Post-ablation non-AF left atrial arrhythmias

In 7 patients atypical atrial flutters were observed, 6 after index ablation and one after re-do ablation. In all but one of these patients concurrent AF recurrence was also noted. Since these arrhythmias are pathophysiologically distinct from AF they were treated with RF catheters rather than single-shot devices.


There were no deaths or permanent disabilities. In 72 (12.1%) patients some complication occurred, including major complications in 4.0% of patients. Almost all complications occurred after the index ablation. In the redo procedures only one complication was noted – a persistent phrenic nerve paralysis. The most frequent complications were related to thermal phrenic nerve injury; these were closely followed by vascular access site complications and iatrogenic atrial septal defect requiring intervention (septal occluder implantation in 7 cases and cardiac surgery in 1 case). All complications, except one permanent phrenic nerve palsy, were resolved with appropriate medical treatment. A full list of observed complications is listed in Table III.


This study showed the long-term effectiveness and safety of the ‘single-shot technique only’ ablation strategy for the management of AF in a large representative cohort of patients. The major findings were:
1) the sequential use of two different single-shot techniques is effective, resulting in freedom from AF at 2 years of 74% and 52%, after the index procedure, and 73% and 80% after the redo procedure, for paroxysmal and persistent atrial fibrillation, respectively;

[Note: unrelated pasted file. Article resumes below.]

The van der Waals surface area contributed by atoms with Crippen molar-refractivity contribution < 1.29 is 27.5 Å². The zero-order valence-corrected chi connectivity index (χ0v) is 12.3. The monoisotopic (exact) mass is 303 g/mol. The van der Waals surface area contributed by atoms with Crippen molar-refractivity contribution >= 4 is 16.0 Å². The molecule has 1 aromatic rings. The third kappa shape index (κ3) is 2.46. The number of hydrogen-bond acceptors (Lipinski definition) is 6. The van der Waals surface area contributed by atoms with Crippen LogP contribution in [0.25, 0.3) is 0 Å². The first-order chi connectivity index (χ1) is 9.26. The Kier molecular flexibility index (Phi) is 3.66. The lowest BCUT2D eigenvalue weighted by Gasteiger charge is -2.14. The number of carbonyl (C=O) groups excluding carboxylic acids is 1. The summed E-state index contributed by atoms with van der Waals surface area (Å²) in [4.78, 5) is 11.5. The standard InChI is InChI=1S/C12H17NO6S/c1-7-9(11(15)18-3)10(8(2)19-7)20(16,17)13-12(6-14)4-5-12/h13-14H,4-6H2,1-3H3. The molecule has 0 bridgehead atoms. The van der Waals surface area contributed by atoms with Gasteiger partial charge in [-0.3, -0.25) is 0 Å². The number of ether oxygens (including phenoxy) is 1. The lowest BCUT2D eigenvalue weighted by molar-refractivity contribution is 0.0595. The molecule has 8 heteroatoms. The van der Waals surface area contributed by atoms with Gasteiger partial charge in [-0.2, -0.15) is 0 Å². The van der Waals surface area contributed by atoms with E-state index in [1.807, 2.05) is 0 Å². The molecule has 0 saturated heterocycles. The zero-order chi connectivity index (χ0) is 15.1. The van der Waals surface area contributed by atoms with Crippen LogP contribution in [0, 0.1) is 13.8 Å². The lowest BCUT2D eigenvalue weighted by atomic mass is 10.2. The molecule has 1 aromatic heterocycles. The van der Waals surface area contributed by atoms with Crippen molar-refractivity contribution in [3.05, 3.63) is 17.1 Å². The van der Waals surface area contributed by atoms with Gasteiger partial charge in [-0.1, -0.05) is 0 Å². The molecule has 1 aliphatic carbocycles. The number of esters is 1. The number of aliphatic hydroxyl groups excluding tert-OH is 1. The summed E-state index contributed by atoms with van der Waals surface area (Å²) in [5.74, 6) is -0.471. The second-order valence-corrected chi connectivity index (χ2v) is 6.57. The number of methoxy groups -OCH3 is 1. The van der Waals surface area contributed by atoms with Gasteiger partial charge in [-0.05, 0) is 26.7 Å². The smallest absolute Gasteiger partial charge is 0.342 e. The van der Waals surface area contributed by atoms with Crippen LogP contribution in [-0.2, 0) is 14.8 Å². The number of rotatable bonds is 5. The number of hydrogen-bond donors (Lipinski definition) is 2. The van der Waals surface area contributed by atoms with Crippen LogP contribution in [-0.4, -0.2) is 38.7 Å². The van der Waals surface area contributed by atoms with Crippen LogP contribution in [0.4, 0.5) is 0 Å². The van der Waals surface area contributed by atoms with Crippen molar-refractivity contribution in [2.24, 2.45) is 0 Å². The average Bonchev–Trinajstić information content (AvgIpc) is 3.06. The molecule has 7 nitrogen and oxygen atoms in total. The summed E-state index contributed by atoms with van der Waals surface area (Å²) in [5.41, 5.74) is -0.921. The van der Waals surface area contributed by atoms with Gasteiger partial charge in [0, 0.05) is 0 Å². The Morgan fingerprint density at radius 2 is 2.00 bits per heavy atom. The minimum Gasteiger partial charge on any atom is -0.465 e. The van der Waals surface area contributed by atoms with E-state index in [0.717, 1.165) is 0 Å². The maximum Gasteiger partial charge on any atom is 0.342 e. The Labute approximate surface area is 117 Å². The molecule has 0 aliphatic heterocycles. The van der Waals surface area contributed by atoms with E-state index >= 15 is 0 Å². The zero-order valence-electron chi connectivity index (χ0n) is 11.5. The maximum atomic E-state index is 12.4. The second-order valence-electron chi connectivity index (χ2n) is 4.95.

2) the PVAC-based method can be successfully used for redo AF ablation.

AF-free survival after single-shot technique based ablation

With each year of follow-up the percentage of AF-free patients falls, likely reflecting both a suboptimal result of the index ablation and the natural course/progression of the arrhythmia substrate. The reported AF recurrence rate at the second year after a single-shot technique based ablation is around 25–50% with moderate differences between different tools used (PVAC, cryoballoon, hot-balloon) and very comparable with the point-by-point radiofrequency current ablation method [1–3, 8, 13]. Our study provides a similar recurrence rate after a single procedure over the 10 years of follow-up (Kaplan-Meier survival curve in Figure 1). The novelty of our results lies in adding a new piece of data to the concept that the single-shot technique approach is completely equivalent and alternative to the classic point-by-point radiofrequency method, since in the current study such ablation outcomes were achieved using solely single-shot techniques and by operators who never used the classic point-by-point radiofrequency, 3D system based ablation method.